Municipal Bond Fraud Litigation and FINRA Arbitration Attorney, Russell L. Forkey, Esq.
SEC Charges Wachovia With Fraudulent Bid Rigging in Municipal Bond Proceeds
Wachovia Agrees to $148 Million Settlement With SEC and Other Authorities
The Securities and Exchange Commission (SEC) recently charged Wachovia Bank N.A. with fraudulently engaging in secret arrangements with bidding agents to improperly win business from municipalities and guarantee itself profits in the reinvestment of municipal bond proceeds.
The complaint alleges that Wachovia generated millions of dollars in illicit gains during an eight-year period when it fraudulently rigged at least 58 municipal bond reinvestment transactions in 25 states and Puerto Rico. Wachovia won some bids through a practice known as “last looks” in which it obtained information from the bidding agents about competing bids. It also won bids through “set-ups” in which the bidding agent deliberately obtained non-winning bids from other providers in order to rig the field in Wachovia’s favor. Wachovia facilitated some bids rigged for others to win by deliberately submitting non-winning bids.
Wachovia agreed to settle the charges by paying $46 million to the SEC that will be returned to affected municipalities or conduit borrowers. Wachovia also entered into agreements with the Justice Department, Office of the Comptroller of the Currency, Internal Revenue Service, and 26 state attorneys general that include the payment of an additional $102 million. The settlements arise out of long-standing parallel investigations into widespread corruption in the municipal securities reinvestment industry in which 18 individuals have been criminally charged by the Justice Department’s Antitrust Division.
“Wachovia won bids by playing an elaborate game of ‘you scratch my back and I’ll scratch yours,’ rather than engaging in legitimate competition to win municipalities’ business.” said Robert Khuzami, Director of the SEC’s Division of Enforcement.
Elaine C. Greenberg, Chief of the SEC’s Municipal Securities and Public Pensions Unit, added, “Wachovia hid its fraudulent practices from municipalities by affirmatively assuring them that they had not engaged in any manipulative conduct. This settlement will result in significant payments to municipalities harmed by Wachovia’s unlawful actions.”
Wachovia Bank is now Wells Fargo Bank following a merger in March 2010.
When municipal securities are sold to investors, portions of the proceeds often are not spent immediately by municipalities but rather temporarily invested in municipal reinvestment products until the money is used for the intended purposes. These products are typically financial instruments tailored to meet municipalities’ specific collateral and spend-down needs, such as guaranteed investment contracts (GICs), repurchase agreements (repos), and forward purchase agreements (FPAs). The proceeds of tax-exempt municipal securities generally must be invested at fair market value, and the most common way of establishing that is through a competitive bidding process in which bidding agents search for the appropriate investment vehicle for a municipality.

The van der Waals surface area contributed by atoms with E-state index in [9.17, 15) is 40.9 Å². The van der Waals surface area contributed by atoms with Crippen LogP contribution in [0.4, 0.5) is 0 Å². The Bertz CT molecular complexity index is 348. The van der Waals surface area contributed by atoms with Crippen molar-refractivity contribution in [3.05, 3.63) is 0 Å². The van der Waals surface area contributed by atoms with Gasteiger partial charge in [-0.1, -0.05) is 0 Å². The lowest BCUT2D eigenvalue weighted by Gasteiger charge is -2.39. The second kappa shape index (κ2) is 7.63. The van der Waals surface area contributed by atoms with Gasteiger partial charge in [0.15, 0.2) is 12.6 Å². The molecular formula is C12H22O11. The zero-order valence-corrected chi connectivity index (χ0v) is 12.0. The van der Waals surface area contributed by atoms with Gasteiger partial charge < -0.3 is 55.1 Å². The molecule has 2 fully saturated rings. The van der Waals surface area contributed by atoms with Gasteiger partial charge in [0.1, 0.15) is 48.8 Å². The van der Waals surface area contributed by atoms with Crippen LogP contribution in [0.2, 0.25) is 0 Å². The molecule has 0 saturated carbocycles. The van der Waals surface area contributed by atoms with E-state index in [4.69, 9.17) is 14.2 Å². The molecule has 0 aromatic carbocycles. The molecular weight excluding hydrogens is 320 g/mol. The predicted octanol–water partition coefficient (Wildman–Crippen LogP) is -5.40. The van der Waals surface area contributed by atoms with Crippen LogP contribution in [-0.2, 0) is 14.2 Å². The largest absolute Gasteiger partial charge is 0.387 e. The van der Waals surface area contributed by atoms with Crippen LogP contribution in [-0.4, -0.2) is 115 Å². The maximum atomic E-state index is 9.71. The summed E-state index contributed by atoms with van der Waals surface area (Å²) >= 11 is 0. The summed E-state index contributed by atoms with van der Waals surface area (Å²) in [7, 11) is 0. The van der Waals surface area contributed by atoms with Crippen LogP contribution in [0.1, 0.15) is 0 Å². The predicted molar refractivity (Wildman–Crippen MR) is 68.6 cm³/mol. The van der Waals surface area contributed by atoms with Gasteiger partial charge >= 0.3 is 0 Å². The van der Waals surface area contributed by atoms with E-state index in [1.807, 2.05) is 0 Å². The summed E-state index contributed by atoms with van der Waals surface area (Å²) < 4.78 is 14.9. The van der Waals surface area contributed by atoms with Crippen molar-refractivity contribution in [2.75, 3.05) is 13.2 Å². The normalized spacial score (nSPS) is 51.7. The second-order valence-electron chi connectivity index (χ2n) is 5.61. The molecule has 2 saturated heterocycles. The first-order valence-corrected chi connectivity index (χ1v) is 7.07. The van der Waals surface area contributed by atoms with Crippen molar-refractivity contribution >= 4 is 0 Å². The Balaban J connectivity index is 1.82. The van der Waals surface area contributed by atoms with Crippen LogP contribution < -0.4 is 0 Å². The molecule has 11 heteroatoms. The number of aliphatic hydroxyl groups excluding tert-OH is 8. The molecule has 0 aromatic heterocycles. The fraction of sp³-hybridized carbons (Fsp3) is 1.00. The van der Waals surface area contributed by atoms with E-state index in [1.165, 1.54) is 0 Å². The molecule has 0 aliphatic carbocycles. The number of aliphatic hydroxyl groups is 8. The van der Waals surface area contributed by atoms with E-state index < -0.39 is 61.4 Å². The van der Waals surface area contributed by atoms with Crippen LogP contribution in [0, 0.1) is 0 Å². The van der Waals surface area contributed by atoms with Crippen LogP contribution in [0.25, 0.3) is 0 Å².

According to the SEC’s complaint filed in U.S. District Court for the District of New Jersey, Wachovia engaged in fraudulent bidding of GICs, repos, and FPAs from at least 1997 to 2005. Wachovia’s fraudulent practices and misrepresentations not only undermined the competitive bidding process, but negatively affected the prices that municipalities paid for reinvestment products. Wachovia deprived certain municipalities from a conclusive presumption that the reinvestment instruments had been purchased at fair market value, and jeopardized the tax-exempt status of billions of dollars in municipal securities because the supposed competitive bidding process that establishes the fair market value of the investment was corrupted.
Without admitting or denying the allegations in the SEC’s complaint, Wachovia has consented to the entry of a final judgment enjoining it from future violations of Section 17(a) of the Securities Act of 1933 and has agreed to pay a penalty of $25 million and disgorgement of $13,802,984 with prejudgment interest of $7,275,607. The settlement is subject to court approval.
In order to obtain a complete understanding of the allegations made by the SEC, please follow the highllighted link, which will direct you to a copy of the complaint.